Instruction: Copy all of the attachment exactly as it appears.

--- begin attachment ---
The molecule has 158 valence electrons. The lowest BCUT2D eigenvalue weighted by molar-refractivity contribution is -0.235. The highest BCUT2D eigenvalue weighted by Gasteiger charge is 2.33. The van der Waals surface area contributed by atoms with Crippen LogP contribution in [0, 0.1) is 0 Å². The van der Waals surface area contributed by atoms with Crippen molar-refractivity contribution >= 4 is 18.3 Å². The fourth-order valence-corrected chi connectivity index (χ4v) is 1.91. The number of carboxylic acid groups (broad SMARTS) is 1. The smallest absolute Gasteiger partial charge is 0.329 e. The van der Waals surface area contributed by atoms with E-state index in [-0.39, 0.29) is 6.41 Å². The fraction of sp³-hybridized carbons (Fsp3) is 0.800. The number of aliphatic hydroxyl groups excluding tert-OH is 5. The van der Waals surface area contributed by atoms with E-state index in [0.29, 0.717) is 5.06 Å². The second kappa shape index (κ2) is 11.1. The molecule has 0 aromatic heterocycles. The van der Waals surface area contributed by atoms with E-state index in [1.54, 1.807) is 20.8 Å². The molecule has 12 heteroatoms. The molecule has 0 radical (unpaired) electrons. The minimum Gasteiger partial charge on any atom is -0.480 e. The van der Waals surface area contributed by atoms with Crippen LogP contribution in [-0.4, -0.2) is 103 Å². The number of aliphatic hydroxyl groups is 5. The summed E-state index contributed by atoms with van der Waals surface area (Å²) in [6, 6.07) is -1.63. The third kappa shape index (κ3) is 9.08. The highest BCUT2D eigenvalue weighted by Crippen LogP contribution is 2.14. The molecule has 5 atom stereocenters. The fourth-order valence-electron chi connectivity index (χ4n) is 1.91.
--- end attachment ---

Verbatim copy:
The molecule has 158 valence electrons. The lowest BCUT2D eigenvalue weighted by molar-refractivity contribution is -0.235. The highest BCUT2D eigenvalue weighted by Gasteiger charge is 2.33. The van der Waals surface area contributed by atoms with Crippen LogP contribution in [0, 0.1) is 0 Å². The van der Waals surface area contributed by atoms with Crippen molar-refractivity contribution >= 4 is 18.3 Å². The fourth-order valence-corrected chi connectivity index (χ4v) is 1.91. The number of carboxylic acid groups (broad SMARTS) is 1. The smallest absolute Gasteiger partial charge is 0.329 e. The van der Waals surface area contributed by atoms with E-state index in [-0.39, 0.29) is 6.41 Å². The fraction of sp³-hybridized carbons (Fsp3) is 0.800. The number of aliphatic hydroxyl groups excluding tert-OH is 5. The van der Waals surface area contributed by atoms with E-state index in [0.29, 0.717) is 5.06 Å². The second kappa shape index (κ2) is 11.1. The molecule has 0 aromatic heterocycles. The van der Waals surface area contributed by atoms with E-state index in [1.54, 1.807) is 20.8 Å². The molecule has 12 heteroatoms. The molecule has 0 radical (unpaired) electrons. The minimum Gasteiger partial charge on any atom is -0.480 e. The van der Waals surface area contributed by atoms with Crippen LogP contribution in [-0.4, -0.2) is 103 Å². The number of aliphatic hydroxyl groups is 5. The summed E-state index contributed by atoms with van der Waals surface area (Å²) in [6, 6.07) is -1.63. The third kappa shape index (κ3) is 9.08. The highest BCUT2D eigenvalue weighted by Crippen LogP contribution is 2.14. The molecule has 5 atom stereocenters. The fourth-order valence-electron chi connectivity index (χ4n) is 1.91.